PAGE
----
Generating a Pathname The following example generates a pathname for a temporary file in directory /tmp, with the prefix file. After the filename has been cre- ated, the call to free() deallocates the space used to store the filename. #include <stdio.h> #include <stdlib.h> ... char *directory = "/tmp"; char *fileprefix = "file"; char *file; file = tempnam(directory, fileprefix); free(file); APPLICATION USAGE
This function only creates pathnames. It is the application's responsibility to create and remove the files. Between the time a pathname is created and the file is opened, it is possible for some other process to create a file with the same name. Applications may find tmpfile() more useful. RATIONALE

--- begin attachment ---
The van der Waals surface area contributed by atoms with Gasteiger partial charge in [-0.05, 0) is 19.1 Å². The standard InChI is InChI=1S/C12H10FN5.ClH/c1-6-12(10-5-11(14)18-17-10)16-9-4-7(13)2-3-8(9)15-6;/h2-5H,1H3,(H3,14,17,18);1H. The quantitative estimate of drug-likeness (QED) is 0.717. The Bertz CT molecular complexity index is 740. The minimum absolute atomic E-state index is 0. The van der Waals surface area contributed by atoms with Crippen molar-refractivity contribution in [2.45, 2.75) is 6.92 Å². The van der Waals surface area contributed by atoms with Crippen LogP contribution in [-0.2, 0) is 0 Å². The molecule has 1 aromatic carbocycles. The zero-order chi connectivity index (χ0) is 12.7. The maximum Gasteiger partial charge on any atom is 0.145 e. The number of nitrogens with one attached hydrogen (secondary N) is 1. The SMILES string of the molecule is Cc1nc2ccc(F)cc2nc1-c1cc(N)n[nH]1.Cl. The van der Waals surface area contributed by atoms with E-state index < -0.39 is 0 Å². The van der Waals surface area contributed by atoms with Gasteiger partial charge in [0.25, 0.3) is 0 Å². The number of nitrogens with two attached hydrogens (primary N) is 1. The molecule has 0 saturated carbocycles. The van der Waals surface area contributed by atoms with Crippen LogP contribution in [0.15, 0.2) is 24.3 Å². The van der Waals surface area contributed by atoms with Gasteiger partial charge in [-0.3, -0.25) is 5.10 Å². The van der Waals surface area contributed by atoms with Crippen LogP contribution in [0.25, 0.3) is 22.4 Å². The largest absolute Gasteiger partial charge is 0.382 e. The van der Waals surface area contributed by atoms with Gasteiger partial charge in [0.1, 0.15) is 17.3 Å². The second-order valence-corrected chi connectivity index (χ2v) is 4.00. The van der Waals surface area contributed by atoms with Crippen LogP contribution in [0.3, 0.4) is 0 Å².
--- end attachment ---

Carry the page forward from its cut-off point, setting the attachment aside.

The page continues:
None. FUTURE DIRECTIONS
None. SEE ALSO
fopen(), free(), open(), tmpfile(), tmpnam(), unlink(), the Base Definitions volume of IEEE Std 1003.1-2001, <stdio.h> COPYRIGHT
Portions of this text are reprinted and reproduced in electronic form from IEEE Std 1003.1, 2003 Edition, Standard for Information Technol- ogy -- Portable Operating System Interface (POSIX), The Open Group Base Specifications Issue 6, Copyright (C) 2001-2003 by the Institute of Electrical and Electronics Engineers, Inc and The Open Group. In the event of any discrepancy between this version and the original IEEE and The Open Group Standard, the original IEEE and The Open Group Standard is the referee document. The original Standard can be obtained online at http://www.opengroup.org/unix/online.html . IEEE
/The Open Group 2003 TEMPNAM(3P)